Mounting the Wall of Fatigue ~ an AGO First Thursday Talk

This talk was presented at the Art Gallery of Ontario for First Thursday: Still Nasty on March 2nd 2017. Still Nasty was guest curated by OCAD’s graduate class in Criticism and Curatorial Practice. What follows is an essay-ish version of my ten minute talk. 


I would like to begin my talk by acknowledge that Toronto has been home to many indigenous nations, most recently the Mississaugas of the New Credit First Nation. In my research for this talk I learned that this land was appropriated by the British Crown in a series of shady treaties, most famously the Toronto Purchase of 1805 which swindled the Mississaugas out of this land for ten shillings. The Mississaugas filed a land claim in 1986 and after 24 years of legal negotiations the Canadian government finally acknowledged it’s failure to ever pay for the original land outlined in the Toronto Purchase. The government paid $145 million retroactively in 2010 for this land (a large portion of Toronto is actually unceded territory). Part of the reason it took so long to reach a settlement is Indigenous nations were not able to file land claims until the 1970s and a fair system to hear these claims was not devised until 2008. I also want to acknowledge that I am a settler of British ancestry and have privileged citizenship in the country through settler inheritance and the displacement of Indigenous people.  I am also a queer writer and curator with an Art History background. Tonight I am going to be speaking about The Wall of Fatigue a work by the FASTWÜRMS. The FASTWÜRMS are a queer art collective and this work is about Canada’s relationship to the land as a settler colonial nation. In keeping with tonight's theme of feminist futurities I want to use this work as a starting point to think through decolonizing queer and feminist visions of the future.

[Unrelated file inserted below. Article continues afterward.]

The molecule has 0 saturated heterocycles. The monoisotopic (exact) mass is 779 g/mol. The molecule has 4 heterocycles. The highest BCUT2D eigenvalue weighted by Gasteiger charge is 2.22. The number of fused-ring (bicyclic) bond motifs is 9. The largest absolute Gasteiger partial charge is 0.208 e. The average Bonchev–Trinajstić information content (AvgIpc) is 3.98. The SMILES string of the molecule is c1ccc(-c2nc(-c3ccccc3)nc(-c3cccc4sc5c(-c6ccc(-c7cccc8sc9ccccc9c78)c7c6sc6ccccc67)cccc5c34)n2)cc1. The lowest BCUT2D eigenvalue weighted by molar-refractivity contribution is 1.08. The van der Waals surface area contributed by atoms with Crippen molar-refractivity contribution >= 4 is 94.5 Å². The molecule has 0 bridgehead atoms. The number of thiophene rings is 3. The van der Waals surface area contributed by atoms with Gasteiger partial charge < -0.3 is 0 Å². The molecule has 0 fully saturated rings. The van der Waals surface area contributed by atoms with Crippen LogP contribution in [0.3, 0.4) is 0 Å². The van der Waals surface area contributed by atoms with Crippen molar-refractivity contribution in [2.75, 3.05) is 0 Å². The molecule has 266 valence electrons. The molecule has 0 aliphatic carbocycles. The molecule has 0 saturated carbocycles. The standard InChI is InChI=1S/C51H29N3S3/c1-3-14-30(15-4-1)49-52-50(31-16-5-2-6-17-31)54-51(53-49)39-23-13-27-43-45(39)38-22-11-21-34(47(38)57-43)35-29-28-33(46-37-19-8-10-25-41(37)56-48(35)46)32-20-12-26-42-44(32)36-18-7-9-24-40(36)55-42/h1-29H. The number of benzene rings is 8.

FASTWURMS. Wall of Fatigue [from the installation “Snow-She-Bones” at the Ydessa Gallery in 1983], 1983. Industrial galvanized metal panels, four pulleys, four burlap sacks full of potatoes, variable dimensions. FASTWURMS. © FASTWURMS 2017.

FASTWURMS. Wall of Fatigue [from the installation “Snow-She-Bones” at the Ydessa Gallery in 1983], 1983. Industrial galvanized metal panels, four pulleys, four burlap sacks full of potatoes, variable dimensions. FASTWURMS. © FASTWURMS 2017.